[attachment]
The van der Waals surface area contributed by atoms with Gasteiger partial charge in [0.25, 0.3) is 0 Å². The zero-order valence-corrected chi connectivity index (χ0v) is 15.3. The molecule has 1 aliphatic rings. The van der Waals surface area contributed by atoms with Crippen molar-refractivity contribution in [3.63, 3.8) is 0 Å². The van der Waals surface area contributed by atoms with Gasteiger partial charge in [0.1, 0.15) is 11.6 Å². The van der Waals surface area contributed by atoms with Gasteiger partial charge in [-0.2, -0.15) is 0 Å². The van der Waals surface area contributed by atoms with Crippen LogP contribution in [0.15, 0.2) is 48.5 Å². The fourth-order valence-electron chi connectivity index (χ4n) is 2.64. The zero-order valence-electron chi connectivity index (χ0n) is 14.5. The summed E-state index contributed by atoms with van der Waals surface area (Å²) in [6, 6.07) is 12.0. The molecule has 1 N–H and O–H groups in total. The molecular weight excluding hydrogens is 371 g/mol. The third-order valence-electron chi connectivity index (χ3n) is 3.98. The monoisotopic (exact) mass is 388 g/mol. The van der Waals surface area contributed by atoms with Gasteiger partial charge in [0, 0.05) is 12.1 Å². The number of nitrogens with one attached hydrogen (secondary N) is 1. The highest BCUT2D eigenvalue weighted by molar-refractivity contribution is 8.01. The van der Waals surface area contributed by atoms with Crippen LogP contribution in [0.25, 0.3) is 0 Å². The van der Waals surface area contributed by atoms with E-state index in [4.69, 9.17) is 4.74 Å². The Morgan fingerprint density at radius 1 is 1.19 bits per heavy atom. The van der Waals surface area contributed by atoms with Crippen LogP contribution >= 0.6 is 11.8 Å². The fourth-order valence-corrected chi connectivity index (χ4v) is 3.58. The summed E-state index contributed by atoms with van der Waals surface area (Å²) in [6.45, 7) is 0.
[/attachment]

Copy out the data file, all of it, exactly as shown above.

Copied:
The van der Waals surface area contributed by atoms with Gasteiger partial charge in [0.25, 0.3) is 0 Å². The zero-order valence-corrected chi connectivity index (χ0v) is 15.3. The molecule has 1 aliphatic rings. The van der Waals surface area contributed by atoms with Crippen molar-refractivity contribution in [3.63, 3.8) is 0 Å². The van der Waals surface area contributed by atoms with Gasteiger partial charge in [0.1, 0.15) is 11.6 Å². The van der Waals surface area contributed by atoms with Gasteiger partial charge in [-0.2, -0.15) is 0 Å². The van der Waals surface area contributed by atoms with Crippen LogP contribution in [0.15, 0.2) is 48.5 Å². The fourth-order valence-electron chi connectivity index (χ4n) is 2.64. The zero-order valence-electron chi connectivity index (χ0n) is 14.5. The summed E-state index contributed by atoms with van der Waals surface area (Å²) in [6, 6.07) is 12.0. The molecule has 1 N–H and O–H groups in total. The molecular weight excluding hydrogens is 371 g/mol. The third-order valence-electron chi connectivity index (χ3n) is 3.98. The monoisotopic (exact) mass is 388 g/mol. The van der Waals surface area contributed by atoms with Gasteiger partial charge in [0, 0.05) is 12.1 Å². The number of nitrogens with one attached hydrogen (secondary N) is 1. The highest BCUT2D eigenvalue weighted by molar-refractivity contribution is 8.01. The van der Waals surface area contributed by atoms with Crippen LogP contribution in [0.25, 0.3) is 0 Å². The van der Waals surface area contributed by atoms with E-state index in [4.69, 9.17) is 4.74 Å². The Morgan fingerprint density at radius 1 is 1.19 bits per heavy atom. The van der Waals surface area contributed by atoms with Crippen LogP contribution >= 0.6 is 11.8 Å². The fourth-order valence-corrected chi connectivity index (χ4v) is 3.58. The summed E-state index contributed by atoms with van der Waals surface area (Å²) in [6.45, 7) is 0.